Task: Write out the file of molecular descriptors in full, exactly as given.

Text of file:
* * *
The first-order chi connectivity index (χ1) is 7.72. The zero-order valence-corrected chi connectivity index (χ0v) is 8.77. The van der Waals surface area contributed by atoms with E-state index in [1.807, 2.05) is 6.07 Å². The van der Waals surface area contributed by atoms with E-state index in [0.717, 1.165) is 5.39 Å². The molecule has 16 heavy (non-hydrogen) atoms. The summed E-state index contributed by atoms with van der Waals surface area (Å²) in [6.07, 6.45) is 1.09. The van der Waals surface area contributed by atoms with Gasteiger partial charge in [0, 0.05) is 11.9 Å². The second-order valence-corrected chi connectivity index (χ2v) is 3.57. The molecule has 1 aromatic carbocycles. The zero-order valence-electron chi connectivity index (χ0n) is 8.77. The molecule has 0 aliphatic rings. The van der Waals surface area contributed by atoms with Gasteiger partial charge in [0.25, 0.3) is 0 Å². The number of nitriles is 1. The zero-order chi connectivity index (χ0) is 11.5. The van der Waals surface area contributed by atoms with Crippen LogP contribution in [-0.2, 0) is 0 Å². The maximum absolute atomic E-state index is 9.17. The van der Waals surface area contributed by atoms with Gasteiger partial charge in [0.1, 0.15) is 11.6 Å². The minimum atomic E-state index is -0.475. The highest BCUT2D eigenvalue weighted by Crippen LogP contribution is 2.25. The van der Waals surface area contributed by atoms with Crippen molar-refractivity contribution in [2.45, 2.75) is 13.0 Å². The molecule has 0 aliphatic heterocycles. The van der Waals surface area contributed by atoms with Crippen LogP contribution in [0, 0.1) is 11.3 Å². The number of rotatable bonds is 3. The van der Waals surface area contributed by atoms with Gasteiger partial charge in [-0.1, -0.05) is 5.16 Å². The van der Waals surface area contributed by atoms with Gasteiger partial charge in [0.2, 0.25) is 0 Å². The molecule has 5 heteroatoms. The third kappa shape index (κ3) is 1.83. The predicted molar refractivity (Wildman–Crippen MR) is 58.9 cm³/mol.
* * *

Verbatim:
The first-order chi connectivity index (χ1) is 7.72. The zero-order valence-corrected chi connectivity index (χ0v) is 8.77. The van der Waals surface area contributed by atoms with E-state index in [1.807, 2.05) is 6.07 Å². The van der Waals surface area contributed by atoms with E-state index in [0.717, 1.165) is 5.39 Å². The molecule has 16 heavy (non-hydrogen) atoms. The summed E-state index contributed by atoms with van der Waals surface area (Å²) in [6.07, 6.45) is 1.09. The van der Waals surface area contributed by atoms with Gasteiger partial charge in [0, 0.05) is 11.9 Å². The second-order valence-corrected chi connectivity index (χ2v) is 3.57. The molecule has 1 aromatic carbocycles. The zero-order valence-electron chi connectivity index (χ0n) is 8.77. The molecule has 0 aliphatic rings. The van der Waals surface area contributed by atoms with Gasteiger partial charge in [0.25, 0.3) is 0 Å². The number of nitriles is 1. The zero-order chi connectivity index (χ0) is 11.5. The van der Waals surface area contributed by atoms with Crippen LogP contribution in [-0.2, 0) is 0 Å². The maximum absolute atomic E-state index is 9.17. The van der Waals surface area contributed by atoms with Gasteiger partial charge in [0.1, 0.15) is 11.6 Å². The minimum atomic E-state index is -0.475. The highest BCUT2D eigenvalue weighted by Crippen LogP contribution is 2.25. The van der Waals surface area contributed by atoms with Crippen molar-refractivity contribution in [2.45, 2.75) is 13.0 Å². The molecule has 0 aliphatic heterocycles. The van der Waals surface area contributed by atoms with Crippen LogP contribution in [0, 0.1) is 11.3 Å². The number of rotatable bonds is 3. The van der Waals surface area contributed by atoms with Gasteiger partial charge in [-0.1, -0.05) is 5.16 Å². The van der Waals surface area contributed by atoms with Gasteiger partial charge in [0.2, 0.25) is 0 Å². The molecule has 5 heteroatoms. The third kappa shape index (κ3) is 1.83. The predicted molar refractivity (Wildman–Crippen MR) is 58.9 cm³/mol.